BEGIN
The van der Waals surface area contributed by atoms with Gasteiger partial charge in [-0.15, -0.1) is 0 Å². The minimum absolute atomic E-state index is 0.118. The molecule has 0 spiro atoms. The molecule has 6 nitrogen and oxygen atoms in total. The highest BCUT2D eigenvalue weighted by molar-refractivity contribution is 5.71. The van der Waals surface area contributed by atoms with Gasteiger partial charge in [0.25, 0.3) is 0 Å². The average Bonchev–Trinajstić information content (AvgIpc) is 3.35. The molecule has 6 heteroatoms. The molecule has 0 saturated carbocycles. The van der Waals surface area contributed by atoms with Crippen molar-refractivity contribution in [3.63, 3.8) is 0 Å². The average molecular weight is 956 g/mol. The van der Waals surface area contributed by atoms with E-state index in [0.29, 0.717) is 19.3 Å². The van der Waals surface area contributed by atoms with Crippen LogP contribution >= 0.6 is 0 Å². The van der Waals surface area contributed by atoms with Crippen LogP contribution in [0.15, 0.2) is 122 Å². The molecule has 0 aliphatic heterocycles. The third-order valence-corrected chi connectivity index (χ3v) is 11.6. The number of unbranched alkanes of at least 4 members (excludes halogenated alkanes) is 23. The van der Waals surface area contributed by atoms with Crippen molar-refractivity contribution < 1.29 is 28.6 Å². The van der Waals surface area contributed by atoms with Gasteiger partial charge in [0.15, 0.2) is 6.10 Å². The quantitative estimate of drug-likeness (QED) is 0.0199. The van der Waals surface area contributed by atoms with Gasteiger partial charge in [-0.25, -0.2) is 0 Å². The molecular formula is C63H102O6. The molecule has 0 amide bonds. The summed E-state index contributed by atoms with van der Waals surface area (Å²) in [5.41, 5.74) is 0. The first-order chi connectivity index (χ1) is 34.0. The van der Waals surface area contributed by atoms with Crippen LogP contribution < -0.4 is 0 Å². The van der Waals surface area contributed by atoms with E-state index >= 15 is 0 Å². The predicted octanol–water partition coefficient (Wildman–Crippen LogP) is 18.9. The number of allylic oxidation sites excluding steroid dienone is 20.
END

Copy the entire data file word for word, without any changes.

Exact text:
The van der Waals surface area contributed by atoms with Gasteiger partial charge in [-0.15, -0.1) is 0 Å². The minimum absolute atomic E-state index is 0.118. The molecule has 0 spiro atoms. The molecule has 6 nitrogen and oxygen atoms in total. The highest BCUT2D eigenvalue weighted by molar-refractivity contribution is 5.71. The van der Waals surface area contributed by atoms with Gasteiger partial charge in [0.25, 0.3) is 0 Å². The average Bonchev–Trinajstić information content (AvgIpc) is 3.35. The molecule has 6 heteroatoms. The molecule has 0 saturated carbocycles. The van der Waals surface area contributed by atoms with Crippen molar-refractivity contribution in [3.63, 3.8) is 0 Å². The average molecular weight is 956 g/mol. The van der Waals surface area contributed by atoms with E-state index in [0.29, 0.717) is 19.3 Å². The van der Waals surface area contributed by atoms with Crippen LogP contribution >= 0.6 is 0 Å². The van der Waals surface area contributed by atoms with Crippen LogP contribution in [0.15, 0.2) is 122 Å². The molecule has 0 aliphatic heterocycles. The third-order valence-corrected chi connectivity index (χ3v) is 11.6. The number of unbranched alkanes of at least 4 members (excludes halogenated alkanes) is 23. The van der Waals surface area contributed by atoms with Crippen molar-refractivity contribution < 1.29 is 28.6 Å². The van der Waals surface area contributed by atoms with Gasteiger partial charge in [0.15, 0.2) is 6.10 Å². The quantitative estimate of drug-likeness (QED) is 0.0199. The van der Waals surface area contributed by atoms with Gasteiger partial charge in [-0.25, -0.2) is 0 Å². The molecular formula is C63H102O6. The molecule has 0 amide bonds. The summed E-state index contributed by atoms with van der Waals surface area (Å²) in [5.41, 5.74) is 0. The first-order chi connectivity index (χ1) is 34.0. The van der Waals surface area contributed by atoms with Crippen LogP contribution < -0.4 is 0 Å². The van der Waals surface area contributed by atoms with E-state index >= 15 is 0 Å². The predicted octanol–water partition coefficient (Wildman–Crippen LogP) is 18.9. The number of allylic oxidation sites excluding steroid dienone is 20.